Obviously, something is amiss.

           Sidling up the SWMBO at the pedestal, I chauvinistically muttered, "Let me try."
           I spun the wheel just as well as she did.

           In technical terms, we have no connection from the spinny wheel thingy on the deck of the boat to the flappy rudder thingy on the underside of the boat,
            In other words, we have no steering.

            On a beach.
            With wind and waves picking up.
             And a depth finder reading of 2.9 feet.
             We draw 3 feet.
             Us short fat guys can move when our ass is on the line.  I raced to the bow, tossed the anchor toward deeper water and  hoped it set, then raced back to the cockpit, urged SWMBO to kill the engine, fell into the cabin to grab my tool bag and proceeded to trouble-shoot the problem. Jack, seeing our distress, clambered aboard and we worked it through, with only occasional disconcerting bumps as we bounced off the bottom with the deeper troughs between swells.Starting aft we determined that the rudder was still attached to the boat, the rudder shaft was still attached to the quadrant, the steering cables were still attached to the quadrant, so, for the first time since SWMBO and I became the boat's stewards, (bolding intentional- learn from my ignorance)  we took the compass off the top of the pedestal, and turned the wheel and saw that the wheel was the only thing turning.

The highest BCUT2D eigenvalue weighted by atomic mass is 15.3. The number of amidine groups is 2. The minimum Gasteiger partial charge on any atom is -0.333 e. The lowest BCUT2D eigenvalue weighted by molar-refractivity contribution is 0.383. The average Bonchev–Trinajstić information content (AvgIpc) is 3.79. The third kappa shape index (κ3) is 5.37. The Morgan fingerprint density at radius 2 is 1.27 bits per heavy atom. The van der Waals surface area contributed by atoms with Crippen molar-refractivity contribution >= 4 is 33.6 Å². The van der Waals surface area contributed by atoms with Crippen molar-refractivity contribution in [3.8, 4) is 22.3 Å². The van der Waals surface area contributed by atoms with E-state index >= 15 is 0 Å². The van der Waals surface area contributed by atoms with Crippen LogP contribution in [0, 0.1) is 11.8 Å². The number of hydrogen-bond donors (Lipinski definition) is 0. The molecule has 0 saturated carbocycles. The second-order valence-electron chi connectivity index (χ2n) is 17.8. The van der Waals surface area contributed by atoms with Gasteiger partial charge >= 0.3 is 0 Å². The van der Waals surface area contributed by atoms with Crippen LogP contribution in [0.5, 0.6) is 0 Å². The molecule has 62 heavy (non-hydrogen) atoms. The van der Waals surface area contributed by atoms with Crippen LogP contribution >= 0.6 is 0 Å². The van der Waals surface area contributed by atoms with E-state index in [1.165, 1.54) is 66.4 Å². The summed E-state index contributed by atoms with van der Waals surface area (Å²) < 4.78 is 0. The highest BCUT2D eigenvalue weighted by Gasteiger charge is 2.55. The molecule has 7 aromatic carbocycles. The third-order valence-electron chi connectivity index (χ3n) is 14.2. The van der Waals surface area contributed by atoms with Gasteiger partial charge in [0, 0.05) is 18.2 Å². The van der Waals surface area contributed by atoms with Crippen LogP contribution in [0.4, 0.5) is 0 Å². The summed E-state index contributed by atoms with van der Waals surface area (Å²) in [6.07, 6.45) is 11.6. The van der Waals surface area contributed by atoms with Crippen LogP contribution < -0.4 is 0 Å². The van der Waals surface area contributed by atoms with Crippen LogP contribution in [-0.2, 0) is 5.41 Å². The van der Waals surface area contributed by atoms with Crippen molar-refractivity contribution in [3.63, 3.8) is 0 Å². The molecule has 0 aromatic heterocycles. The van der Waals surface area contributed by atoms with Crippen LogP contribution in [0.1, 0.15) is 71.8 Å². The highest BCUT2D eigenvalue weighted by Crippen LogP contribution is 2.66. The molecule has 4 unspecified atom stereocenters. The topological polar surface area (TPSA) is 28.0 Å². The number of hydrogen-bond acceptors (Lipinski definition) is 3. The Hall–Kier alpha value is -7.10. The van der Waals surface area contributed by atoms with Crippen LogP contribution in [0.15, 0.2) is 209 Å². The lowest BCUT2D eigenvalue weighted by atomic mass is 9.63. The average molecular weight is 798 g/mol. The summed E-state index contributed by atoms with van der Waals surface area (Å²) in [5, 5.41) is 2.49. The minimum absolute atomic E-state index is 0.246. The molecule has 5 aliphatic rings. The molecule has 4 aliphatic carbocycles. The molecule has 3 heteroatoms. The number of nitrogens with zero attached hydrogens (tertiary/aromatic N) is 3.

The wheel is secured to the shaft with two set screws.  One was missing and one was a turn or two from being missing.

     I tightened the remaining set screw and carefully nursed Whiskeyjack back to the Dock.